Science: Madagascar

Rick Weiss
Washington Post Staff Writer
Monday, January 28, 2008; 12:00 PM

Washington Post science writer Rick Weiss was online to discuss new plant species found in Madagascar on Monday, Jan. 28 at Noon ET.

He will also take questions about recent science news, including the topics of cloned meat and milk and stem cell research.

The transcript follows.


Rick Weiss: Greeting everyone and welcome to today's chat. There's been a lot of interesting science in the news lately, from today's stories about the discovery of a weird new kind of plam tree in Madagascar and the close-shave fly-by of an asteroid that will happen tonight, to the recent stories about food from cloned animals and new ways to make human embryonic stem cells or their equivalents. I'm all ears (no, it's not from eating cloned burgers. That's just an expression), so let's get started!


Arlington, Va.: Has there been a marked increase in discoveries with improved satellite technology and the Internet?

Rick Weiss: I am not aware of new species that have been discovered with the help of satellite technology, but as I learned as I reported out the palm story, satellite imagery certainly has helped clarify the rate at which environments are changing, mostly as a result of human activity. It is easy to see the vegetation changing (in the case of rice, for example, replacing forests)or disapearing (in the case of open pit mining, for example), both of which are very common in Madagascar, as well as spotting the many fires being set to clear land for these new uses. Satellites are getting very good at detecting evidence of insect damage and plant diseases, too, which in many cases can be caused or exacerbated by human activities. In short, with such good imagery, there is almost no excuse anymore for our continuing to do some of the destructive things we are doing.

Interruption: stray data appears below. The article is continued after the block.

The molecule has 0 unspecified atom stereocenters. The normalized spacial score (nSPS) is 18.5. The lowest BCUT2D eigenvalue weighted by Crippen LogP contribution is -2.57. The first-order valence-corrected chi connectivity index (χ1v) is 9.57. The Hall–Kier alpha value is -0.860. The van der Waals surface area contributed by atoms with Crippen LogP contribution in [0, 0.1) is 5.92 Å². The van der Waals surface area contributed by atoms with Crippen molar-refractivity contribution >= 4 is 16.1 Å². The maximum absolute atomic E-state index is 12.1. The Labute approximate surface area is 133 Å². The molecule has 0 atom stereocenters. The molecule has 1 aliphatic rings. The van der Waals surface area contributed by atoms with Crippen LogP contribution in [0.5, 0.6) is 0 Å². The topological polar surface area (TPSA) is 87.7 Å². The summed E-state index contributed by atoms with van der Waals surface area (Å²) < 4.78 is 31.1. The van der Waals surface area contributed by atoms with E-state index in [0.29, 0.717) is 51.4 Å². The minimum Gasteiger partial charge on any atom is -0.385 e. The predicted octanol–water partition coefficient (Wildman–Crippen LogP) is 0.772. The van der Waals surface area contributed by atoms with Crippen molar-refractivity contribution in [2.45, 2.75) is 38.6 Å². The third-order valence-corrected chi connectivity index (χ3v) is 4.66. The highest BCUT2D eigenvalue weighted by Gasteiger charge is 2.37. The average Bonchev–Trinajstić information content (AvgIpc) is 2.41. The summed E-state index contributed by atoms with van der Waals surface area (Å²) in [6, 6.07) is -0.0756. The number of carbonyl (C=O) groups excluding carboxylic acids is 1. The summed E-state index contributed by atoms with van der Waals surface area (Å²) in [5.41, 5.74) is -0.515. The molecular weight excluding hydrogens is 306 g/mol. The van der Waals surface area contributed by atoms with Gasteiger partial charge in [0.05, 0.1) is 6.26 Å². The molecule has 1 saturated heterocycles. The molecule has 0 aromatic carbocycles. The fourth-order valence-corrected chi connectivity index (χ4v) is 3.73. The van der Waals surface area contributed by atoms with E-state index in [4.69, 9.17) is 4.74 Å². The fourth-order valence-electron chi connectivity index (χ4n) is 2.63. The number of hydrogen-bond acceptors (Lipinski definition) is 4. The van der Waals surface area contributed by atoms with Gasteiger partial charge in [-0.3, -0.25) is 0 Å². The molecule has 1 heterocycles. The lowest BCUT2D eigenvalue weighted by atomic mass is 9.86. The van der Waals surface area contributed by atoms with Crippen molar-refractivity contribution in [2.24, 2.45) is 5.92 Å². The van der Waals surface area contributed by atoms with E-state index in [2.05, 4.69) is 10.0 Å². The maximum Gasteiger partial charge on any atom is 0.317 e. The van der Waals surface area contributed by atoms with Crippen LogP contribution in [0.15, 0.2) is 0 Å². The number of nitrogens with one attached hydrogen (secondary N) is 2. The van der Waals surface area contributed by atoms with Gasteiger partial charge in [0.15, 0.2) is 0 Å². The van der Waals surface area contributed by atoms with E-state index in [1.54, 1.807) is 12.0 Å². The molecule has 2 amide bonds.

Herndon, Va.: Isn't this plant closely related to the Century Plant (Agave americana) at Longwood Gardens, PA?

The bloom and process is the same. Chuck

Rick Weiss: No, that is a common misconception, born perhaps of the common trait that both plants flower only after many years of growth and the fact that both have influorescenses (featuring many small flowers) rather than individual flowers. Also you can't make mescal or tequila from palm trees.


Detroit, Mich.: How much deforestation is occurring in Madagascar? Is there a chance that much of there forests will be destroyed before a good accounting of new plants occurs?

Rick Weiss: People I spoke to who have been to Madagascar sound very upset by the high rate of deforestation going on there. They talk about the odds (high, they say) that many species will disappear before ever being discovered -- not just plants, but animals, too. That said, the island has one thing going for it: The most biologically rich and diverse part, which is the eastern side of the island, is also the most geographically rugged. There is a steep escarpment, rocky and difficult to clear or farm. So it will withstand human intrusions longer than the central plateau or the western drylands, which slop more gradually toward the sea.


Lively, Va.: I have a vague recollection that the ginko tree was the only other plant to have a genus of which it was the only member... Or is the ginko in its own phylum?

Please help me remember my college botany.